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  9. I’m so glad that you write. I’ve been reading your words for about 3 months I think, (I’m still savoring the Groundhog Day post, only reading the next parts when I’m likely not to be interrupted!) I feel exactly the same way — ‘seen’ the most when I read something that resonates. I love that you said how much it meant that your acquaintance was willing to talk about your husband in her emails. And I’m grateful that you are willing to write about even painful moments and memories. I have 2 children, ages 6 an 10, and I like for them to see my cry once in awhile. It’s a big part of the human experience, and I want them to not be startled by it — even mom is human, even mom feels sad sometimes, she can handle it, and so can we. I write a lot as well and I hope that, years from now, my kids (and your daughter) will read our writings and know us a little more deeply.

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  10. Dear Julia, Thanks for much for this post. It reminded me of a long-time friend who is getting ready to settle his wife of 40-plus years in a nursing home because her Alzheimer’s has gotten worse. He has been so “steadfast” in his care of her these last 10 years and we (their friends) are so in awe of the way he has taken care of her. His love for her and his persistence in their marriage inspires all of us who know them. We are all trying to support them (he lives far away from the rest of us) and your post will help me as I try to remember to send him notes and cards just to tell him that we are all thinking of him at this difficult time.

    Anne

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  11. Steadfast. What a perfect description. Thank you for this post! It made me cry and inspired me to be more present and steadfast for others. It also reminded me of a dear friend who brought me breakfast every Tuesday for six months when my daughter was in the hospital. She would meet me in the hospital lobby with breakfast, a hug, and a quick exchange of encouragement, and then continue on to work. How I looked forward to those Tuesdays, though! It is amazing how sometimes the everyday, simple gestures meant the most.

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  12. Julia, your words and the way you express them are such a gift to me (and to many others). So insightful. I have been reading your words since your husband died and I have never commented until now. I just want you to know how much you make a difference. Ever since reading your flower post I have been “feeding my soul” by purchasing flowers for my boring work cubicle and for home too. You are incredible and wish you much happiness and love in your life. Love reading your words and feel like I know you; although we’ve never met.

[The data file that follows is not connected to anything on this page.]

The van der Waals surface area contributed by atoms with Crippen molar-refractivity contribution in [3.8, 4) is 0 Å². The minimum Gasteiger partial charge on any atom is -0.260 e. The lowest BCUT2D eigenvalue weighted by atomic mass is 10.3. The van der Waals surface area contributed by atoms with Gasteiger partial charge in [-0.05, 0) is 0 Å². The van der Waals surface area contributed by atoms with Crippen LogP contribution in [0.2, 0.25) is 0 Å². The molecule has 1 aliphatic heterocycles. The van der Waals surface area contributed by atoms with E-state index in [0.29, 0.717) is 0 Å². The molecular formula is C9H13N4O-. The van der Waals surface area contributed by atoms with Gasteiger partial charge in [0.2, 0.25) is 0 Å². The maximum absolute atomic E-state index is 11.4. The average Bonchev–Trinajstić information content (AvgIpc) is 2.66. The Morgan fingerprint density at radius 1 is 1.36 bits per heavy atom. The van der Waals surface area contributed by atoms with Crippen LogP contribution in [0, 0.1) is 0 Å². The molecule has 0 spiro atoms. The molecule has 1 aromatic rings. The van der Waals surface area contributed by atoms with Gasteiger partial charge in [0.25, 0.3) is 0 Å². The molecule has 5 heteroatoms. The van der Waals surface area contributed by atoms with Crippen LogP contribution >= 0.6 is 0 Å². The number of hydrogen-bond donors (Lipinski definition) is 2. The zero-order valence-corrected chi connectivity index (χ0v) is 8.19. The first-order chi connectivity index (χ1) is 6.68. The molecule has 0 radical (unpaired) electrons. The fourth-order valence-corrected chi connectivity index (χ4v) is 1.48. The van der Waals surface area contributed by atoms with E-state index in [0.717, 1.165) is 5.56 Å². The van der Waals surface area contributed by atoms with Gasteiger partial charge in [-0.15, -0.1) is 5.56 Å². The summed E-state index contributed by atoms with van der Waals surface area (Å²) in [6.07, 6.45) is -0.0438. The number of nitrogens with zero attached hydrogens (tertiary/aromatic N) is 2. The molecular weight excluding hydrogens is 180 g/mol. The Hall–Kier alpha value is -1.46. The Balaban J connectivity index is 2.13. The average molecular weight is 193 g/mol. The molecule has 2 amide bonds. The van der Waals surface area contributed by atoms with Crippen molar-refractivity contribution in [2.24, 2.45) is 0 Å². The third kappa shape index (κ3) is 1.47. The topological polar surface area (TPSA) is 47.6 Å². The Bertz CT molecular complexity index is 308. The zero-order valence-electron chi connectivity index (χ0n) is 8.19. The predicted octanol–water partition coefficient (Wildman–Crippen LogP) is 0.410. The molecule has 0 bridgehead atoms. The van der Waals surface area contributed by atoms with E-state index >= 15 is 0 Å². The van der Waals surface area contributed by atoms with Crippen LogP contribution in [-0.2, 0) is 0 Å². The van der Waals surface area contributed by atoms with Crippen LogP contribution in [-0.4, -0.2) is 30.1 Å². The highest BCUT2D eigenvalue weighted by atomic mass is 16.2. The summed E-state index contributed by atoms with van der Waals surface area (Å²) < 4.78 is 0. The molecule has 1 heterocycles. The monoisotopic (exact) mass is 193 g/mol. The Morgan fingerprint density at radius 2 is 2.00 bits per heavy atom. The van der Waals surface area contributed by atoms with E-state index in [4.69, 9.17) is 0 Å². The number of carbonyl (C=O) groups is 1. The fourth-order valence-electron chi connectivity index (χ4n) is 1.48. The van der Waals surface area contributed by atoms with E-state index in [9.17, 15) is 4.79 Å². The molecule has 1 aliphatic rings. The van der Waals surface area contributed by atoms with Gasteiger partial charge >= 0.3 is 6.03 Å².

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    1. Wow- thank you Janet for being with me through my words for all that time- that is steadfast! Thank you for telling me I make a difference- I literally just finished journaling and praying and then opening up email to find this comment encouraged my soul so much. I’m so glad you’re brightening up your cube and home with flowers. Thanks for taking the time to leave this comment and brighten my day.

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  13. Julia,
    Your writing touches something so deep and true – the only word I can think of is numinous. I feel like a better person just for having read this! I suppose it’s more correct to say that your writing inspires me to try to BE better. You bring so much hope with your voice, I’m so uplifted when I come here. I just shared your Groundhog Day post with my dearest friend, so much there that we all need to hear. Thank you for sharing your heart.

    Blessings to you and your daughter.

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  14. Don’t know how I missed this, but it is really beautiful. A friend recently lost her mom. And I thought, for a moment, that although we really connected in the short time we’ve known each other, I wish I knew her longer and could really be there for her. But then, as I was reading some of your Dear Audrey entries, I came across this friend, who you said you didn’t know well before. And, although I wasn’t nearly as steadfast, I tried to do the same. Letting her know I was thinking of her, without expecting any kind of response. You’re totally right. It is hard. Thank you for being so open. And even though you don’t always see the effects, your writing means a lot to a lot of people.